At twenty five years old Mary Kelly was much younger than the other victims of Jack the Ripper. The Daily Telegraph described her as being of "fair complexion, with light hair, and possessing rather attractive features…"
Remembering her in his memoirs fifty years later, Walter Dew claimed that he knew her quite well by sight and told of how he had often seen her "parading along Commercial Street, between Flower and Dean Street and Aldgate, or along Whitechapel Road."
She was, he continued, "usually in the company of two or three of her kind, fairly neatly dressed and invariably wearing a clean white apron, but no hat."
She appears to have been well liked in the area, and the only bad thing those who knew her could find to say about her was that she was occasionally tipsy.
For the eight months prior to her death she had been renting a room in Miller’s Court, off Dorset Street in Spitalfields.
Until two weeks before her murder, she had been living there with an unemployed Billingsgate fish porter named Joseph Barnet. His lack of earnings meant that the rent on the room was in arrears, and Mary had resorted to prostitution.
This led to arguments between them, and during one particularly heated exchange - apparently when Mary was tipsy - a pane of glass in the window by the door had been broken. The window was stuffed with newspaper and rags, and was covered by an old coat.
Then, in late October, Mary invited a homeless, prostitute named Julia to stay with them. This proved too much for Joe Barnet who decided enough was enough and moved out.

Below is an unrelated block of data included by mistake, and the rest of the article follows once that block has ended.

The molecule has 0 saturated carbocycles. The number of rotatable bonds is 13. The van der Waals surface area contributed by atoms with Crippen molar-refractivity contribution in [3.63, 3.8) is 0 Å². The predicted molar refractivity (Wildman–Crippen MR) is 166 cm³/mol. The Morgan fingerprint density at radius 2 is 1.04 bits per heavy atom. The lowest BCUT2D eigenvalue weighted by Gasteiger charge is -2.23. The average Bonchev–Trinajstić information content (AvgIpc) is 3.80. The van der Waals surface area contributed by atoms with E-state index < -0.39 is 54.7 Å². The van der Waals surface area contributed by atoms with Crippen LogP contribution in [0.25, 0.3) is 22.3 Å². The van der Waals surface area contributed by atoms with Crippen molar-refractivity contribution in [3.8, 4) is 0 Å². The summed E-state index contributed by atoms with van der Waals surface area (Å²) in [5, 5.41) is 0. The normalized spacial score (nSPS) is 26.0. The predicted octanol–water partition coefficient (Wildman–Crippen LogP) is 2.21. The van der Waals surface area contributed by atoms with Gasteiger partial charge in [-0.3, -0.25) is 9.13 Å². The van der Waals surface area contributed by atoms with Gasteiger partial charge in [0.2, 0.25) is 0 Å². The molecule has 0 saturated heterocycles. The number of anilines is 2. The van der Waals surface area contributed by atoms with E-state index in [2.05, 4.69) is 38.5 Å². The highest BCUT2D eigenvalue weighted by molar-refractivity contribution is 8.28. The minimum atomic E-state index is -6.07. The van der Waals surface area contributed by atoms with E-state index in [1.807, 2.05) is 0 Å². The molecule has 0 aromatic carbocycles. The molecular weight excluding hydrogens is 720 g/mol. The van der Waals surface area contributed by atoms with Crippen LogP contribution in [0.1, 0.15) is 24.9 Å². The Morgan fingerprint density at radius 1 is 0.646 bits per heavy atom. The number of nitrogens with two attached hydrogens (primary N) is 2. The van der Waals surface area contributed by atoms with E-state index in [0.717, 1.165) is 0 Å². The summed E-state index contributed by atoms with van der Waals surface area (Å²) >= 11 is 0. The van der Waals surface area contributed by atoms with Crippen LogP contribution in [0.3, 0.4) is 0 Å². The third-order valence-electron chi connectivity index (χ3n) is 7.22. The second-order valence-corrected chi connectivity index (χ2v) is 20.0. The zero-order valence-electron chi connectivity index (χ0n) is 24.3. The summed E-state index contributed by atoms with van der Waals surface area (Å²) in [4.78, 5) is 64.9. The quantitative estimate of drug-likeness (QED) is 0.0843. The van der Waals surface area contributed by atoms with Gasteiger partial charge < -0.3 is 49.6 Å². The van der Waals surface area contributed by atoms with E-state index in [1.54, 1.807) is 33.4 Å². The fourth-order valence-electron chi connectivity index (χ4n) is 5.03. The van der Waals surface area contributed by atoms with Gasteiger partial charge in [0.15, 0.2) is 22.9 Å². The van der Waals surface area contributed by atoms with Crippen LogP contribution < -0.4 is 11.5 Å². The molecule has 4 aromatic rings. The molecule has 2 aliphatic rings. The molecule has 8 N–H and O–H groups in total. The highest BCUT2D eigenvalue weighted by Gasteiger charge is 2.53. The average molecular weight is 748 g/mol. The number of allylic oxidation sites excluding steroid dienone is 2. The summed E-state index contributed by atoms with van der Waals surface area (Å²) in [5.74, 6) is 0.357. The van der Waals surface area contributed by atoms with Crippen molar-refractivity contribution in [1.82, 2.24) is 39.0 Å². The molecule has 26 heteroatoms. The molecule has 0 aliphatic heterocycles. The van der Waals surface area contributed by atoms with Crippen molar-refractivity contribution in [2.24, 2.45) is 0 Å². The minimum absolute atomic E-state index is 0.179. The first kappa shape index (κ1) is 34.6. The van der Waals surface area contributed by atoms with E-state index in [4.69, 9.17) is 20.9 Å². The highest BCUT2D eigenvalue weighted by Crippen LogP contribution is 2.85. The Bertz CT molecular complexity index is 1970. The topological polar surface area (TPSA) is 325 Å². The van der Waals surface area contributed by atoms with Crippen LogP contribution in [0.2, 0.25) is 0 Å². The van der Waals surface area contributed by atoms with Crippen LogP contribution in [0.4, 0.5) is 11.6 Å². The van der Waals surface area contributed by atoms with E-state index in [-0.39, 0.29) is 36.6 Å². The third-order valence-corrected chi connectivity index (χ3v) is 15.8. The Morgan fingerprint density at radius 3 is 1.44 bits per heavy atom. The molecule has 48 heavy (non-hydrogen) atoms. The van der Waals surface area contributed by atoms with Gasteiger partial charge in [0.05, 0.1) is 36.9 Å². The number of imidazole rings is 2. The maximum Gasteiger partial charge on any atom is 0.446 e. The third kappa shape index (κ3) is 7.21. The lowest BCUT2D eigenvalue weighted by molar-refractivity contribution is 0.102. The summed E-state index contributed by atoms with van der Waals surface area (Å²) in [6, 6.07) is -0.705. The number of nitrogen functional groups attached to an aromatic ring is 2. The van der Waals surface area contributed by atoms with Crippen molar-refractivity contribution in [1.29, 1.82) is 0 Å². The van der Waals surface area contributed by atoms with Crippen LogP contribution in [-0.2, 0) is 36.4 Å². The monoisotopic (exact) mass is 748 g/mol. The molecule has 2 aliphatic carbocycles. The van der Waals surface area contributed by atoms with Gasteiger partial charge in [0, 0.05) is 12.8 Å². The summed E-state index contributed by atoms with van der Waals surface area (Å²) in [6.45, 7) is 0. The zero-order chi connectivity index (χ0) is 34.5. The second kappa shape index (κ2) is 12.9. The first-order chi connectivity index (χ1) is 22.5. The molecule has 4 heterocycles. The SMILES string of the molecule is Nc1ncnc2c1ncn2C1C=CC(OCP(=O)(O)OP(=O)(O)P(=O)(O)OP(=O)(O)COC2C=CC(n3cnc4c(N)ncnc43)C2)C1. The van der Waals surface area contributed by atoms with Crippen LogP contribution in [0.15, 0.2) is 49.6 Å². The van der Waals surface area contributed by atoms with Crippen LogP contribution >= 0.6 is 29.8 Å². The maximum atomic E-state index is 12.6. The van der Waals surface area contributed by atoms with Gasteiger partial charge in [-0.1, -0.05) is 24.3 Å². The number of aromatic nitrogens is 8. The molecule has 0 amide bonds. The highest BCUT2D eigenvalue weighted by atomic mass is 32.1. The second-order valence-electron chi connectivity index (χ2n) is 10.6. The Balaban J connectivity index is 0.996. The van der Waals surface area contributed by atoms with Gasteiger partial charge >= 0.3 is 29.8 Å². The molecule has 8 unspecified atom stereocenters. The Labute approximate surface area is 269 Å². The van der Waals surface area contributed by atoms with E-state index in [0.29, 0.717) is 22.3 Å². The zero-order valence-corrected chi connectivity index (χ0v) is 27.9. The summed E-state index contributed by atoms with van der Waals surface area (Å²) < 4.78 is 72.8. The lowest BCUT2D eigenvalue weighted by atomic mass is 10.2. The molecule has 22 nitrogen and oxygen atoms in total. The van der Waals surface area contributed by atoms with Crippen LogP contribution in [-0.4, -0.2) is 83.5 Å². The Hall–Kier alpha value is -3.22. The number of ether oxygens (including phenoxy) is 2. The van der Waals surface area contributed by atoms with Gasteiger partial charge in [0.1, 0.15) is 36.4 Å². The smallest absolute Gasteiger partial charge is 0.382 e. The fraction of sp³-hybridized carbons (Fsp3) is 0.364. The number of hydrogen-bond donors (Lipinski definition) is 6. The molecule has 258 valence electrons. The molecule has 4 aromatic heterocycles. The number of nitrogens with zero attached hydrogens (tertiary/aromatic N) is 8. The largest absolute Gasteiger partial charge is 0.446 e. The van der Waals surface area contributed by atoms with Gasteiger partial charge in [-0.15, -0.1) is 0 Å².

Maria Harvey, who gave her occupation as "laundress" told police that she had stayed with Kelly in her room on the Monday and Tuesday nights prior to the murder.
She had then taken a room in New Court, Dorset Street but had spent the Thursday afternoon with Mary Kelly in her room at Miller’s Court.
At around 7pm Joe Barnet had arrived and Maria Harvey left, leaving behind her black crepe bonnet, an overcoat, two dirty cotton shirts, a boys shirt, and a girls white petticoat.
Joe Barnet had remained on friendly terms with Mary Kelly, and had last seen her alive when he called on her between 7pm and 8pm on Thursday 8th November.
He later said that there was another woman with them in the room but that she left first. It is unlikely that he was referring to Maria Harvey, since he knew her and would surely have mentioned her by name.
He also said that the woman lived in Miller’s Court, which Maria Harvey did not.
It is, therefore, more likely that he was referring to Lizzie Albrook.
In his inquest testimony Barnet stated that he "last saw her [Mary Kelly] alive between 7.30 & 7.45 the night of Thursday before she was found. I was with her about one hour."
This could be interpreted either as he arrived at between 7.30 and 7.45 or that he left between 7.30 and 7.45. Given that he said it was the last time that he saw her alive, and that he was with her for about an hour, he probably meant the latter.
A possible scenario is that he arrived at around 7pm at which point Maria Harvey left.
Whilst he was with Mary Kelly they were visited by Lizzie Albrook.
Perhaps Lizzie and Mary chatted a little before Lizzie left? Of course this is mere supposition and to ascertain the exact sequence of events is, of course, now impossible.
According to Barnet, as he left he told Mary Kelly that he had had no work and was very sorry that he was unable to give her any money.
Barnet returned to his lodging house on Bishopsgate and played whist until 12.30am at which time he retired to bed.